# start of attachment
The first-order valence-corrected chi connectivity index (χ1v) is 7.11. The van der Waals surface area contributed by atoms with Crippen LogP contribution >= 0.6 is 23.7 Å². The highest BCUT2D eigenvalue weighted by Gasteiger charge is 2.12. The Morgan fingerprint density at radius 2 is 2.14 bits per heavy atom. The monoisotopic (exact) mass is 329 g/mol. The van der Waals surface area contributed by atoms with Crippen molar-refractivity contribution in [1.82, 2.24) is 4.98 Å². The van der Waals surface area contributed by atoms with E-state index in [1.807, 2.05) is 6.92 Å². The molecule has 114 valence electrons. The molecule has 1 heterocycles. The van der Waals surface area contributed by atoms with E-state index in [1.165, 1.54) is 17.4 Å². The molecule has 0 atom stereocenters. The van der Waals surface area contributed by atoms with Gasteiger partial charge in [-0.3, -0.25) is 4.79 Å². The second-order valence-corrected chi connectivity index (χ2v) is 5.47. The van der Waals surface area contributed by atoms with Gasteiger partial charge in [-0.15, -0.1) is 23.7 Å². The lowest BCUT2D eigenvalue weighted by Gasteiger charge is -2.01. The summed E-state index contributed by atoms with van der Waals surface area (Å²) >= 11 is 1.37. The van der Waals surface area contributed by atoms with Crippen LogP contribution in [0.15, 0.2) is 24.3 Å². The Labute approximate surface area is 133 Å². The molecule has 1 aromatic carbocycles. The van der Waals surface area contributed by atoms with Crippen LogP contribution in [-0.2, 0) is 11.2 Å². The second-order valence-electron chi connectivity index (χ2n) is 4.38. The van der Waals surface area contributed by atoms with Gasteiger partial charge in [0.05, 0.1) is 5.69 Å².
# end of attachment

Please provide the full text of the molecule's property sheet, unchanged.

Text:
The first-order valence-corrected chi connectivity index (χ1v) is 7.11. The van der Waals surface area contributed by atoms with Crippen LogP contribution >= 0.6 is 23.7 Å². The highest BCUT2D eigenvalue weighted by Gasteiger charge is 2.12. The Morgan fingerprint density at radius 2 is 2.14 bits per heavy atom. The monoisotopic (exact) mass is 329 g/mol. The van der Waals surface area contributed by atoms with Crippen molar-refractivity contribution in [1.82, 2.24) is 4.98 Å². The van der Waals surface area contributed by atoms with E-state index in [1.807, 2.05) is 6.92 Å². The molecule has 114 valence electrons. The molecule has 1 heterocycles. The van der Waals surface area contributed by atoms with E-state index in [1.165, 1.54) is 17.4 Å². The molecule has 0 atom stereocenters. The van der Waals surface area contributed by atoms with Gasteiger partial charge in [-0.3, -0.25) is 4.79 Å². The second-order valence-corrected chi connectivity index (χ2v) is 5.47. The van der Waals surface area contributed by atoms with Gasteiger partial charge in [-0.15, -0.1) is 23.7 Å². The lowest BCUT2D eigenvalue weighted by Gasteiger charge is -2.01. The summed E-state index contributed by atoms with van der Waals surface area (Å²) >= 11 is 1.37. The van der Waals surface area contributed by atoms with Crippen LogP contribution in [0.15, 0.2) is 24.3 Å². The Labute approximate surface area is 133 Å². The molecule has 1 aromatic carbocycles. The van der Waals surface area contributed by atoms with Crippen LogP contribution in [-0.2, 0) is 11.2 Å². The second-order valence-electron chi connectivity index (χ2n) is 4.38. The van der Waals surface area contributed by atoms with Gasteiger partial charge in [0.05, 0.1) is 5.69 Å².